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Morgantown battles underage drinking [Post-Gazette]

by Hope Katz Gibbs
Special to the Post-Gazette

MORGANTOWN, WV—The City Council and the police department have teamed up to close, at least here, a loophole created by the legislature in the state’s underage drinking law.

Last summer a new state law took effect that forbids people under 21 to buy liquor but not to drink it. The measure met with outrage from law officials across the state.

“It is just irresponsible of the legislators to forget to include such section [prohibiting consumption],” said Morgantown Police Chief John Cease.

In Morgantown, the home of West Virginia University, police have reacted to the law by launching well-publicized “sting” operation against merchants who sell alcohol to minors.

More recently, council passed an ordinance making it illegal for minors to possess or consume distilled beverages—closing the law’s loophole within city limits.

When police considered attacking underage drinking in the aftermath of the new law, Cease said, they decided to concentrate on the source of liquor. “There are 120 stores here compared to the thousands of minors in Morgantown who will consume liquor.”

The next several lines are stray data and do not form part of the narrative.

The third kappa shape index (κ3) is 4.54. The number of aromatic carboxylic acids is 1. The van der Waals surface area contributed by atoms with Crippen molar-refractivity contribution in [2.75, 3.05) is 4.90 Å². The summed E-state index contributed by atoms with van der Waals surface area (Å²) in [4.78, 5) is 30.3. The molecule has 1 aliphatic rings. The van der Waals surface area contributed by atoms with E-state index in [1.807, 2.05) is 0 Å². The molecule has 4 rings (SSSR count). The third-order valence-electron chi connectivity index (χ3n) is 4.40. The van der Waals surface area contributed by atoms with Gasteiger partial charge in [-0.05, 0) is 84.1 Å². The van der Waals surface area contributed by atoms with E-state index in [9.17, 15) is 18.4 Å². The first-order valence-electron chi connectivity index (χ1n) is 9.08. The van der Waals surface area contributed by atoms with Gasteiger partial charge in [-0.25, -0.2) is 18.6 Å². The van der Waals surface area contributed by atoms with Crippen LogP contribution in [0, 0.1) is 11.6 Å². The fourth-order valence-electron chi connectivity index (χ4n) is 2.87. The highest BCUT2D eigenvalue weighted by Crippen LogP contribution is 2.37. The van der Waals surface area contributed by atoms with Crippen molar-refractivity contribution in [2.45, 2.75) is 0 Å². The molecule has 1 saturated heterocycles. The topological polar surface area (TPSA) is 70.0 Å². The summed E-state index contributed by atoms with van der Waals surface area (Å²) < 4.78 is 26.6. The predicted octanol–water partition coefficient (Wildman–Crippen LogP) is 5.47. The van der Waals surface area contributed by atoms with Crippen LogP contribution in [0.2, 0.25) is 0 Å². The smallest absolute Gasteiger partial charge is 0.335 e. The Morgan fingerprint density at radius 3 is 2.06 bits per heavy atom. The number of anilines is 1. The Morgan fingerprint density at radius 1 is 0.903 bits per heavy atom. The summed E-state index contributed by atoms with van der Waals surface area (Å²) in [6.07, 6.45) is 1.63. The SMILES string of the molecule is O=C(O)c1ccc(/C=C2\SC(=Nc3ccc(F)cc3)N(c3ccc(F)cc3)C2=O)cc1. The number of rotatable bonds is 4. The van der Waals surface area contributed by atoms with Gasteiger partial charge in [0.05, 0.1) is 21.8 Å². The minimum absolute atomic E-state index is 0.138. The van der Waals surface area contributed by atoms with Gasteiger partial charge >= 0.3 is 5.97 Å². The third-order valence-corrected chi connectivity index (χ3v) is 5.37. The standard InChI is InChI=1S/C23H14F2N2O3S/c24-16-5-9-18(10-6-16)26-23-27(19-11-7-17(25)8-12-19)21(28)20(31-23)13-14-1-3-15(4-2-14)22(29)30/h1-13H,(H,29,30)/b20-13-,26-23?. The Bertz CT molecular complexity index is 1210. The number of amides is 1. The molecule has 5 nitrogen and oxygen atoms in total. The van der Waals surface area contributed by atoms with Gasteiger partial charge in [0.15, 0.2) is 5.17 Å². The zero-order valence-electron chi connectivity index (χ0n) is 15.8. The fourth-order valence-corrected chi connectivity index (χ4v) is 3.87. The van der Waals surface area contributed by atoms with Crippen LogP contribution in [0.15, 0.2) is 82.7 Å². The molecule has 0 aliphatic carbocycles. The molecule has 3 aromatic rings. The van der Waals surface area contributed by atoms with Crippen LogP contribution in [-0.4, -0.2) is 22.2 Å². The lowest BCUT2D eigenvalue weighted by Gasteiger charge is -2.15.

Under the crackdown, which is expected to continue into next year, police have warned bars, restaurants and liquor and convenience stores that periodic checks are being made in which a minor will try to buy liquor.

Council made the policy easier in September, he said, when it approved the ordinance outlawing consumption by people under 21.

So far, eight merchants out of 45 visited under the sting operation have been cited for selling to minors. Police also have arrested two minors for possession and issued citations to 20 others that make them liable for fines.

“I am not a prohibitionist. It’s just that people do not understand liquor is a drug,” Cease said. “Kids 14 to 18 are not emotionally mature enough to know when to quit.”

WVU campus police also are working with city officers to enforce the law.


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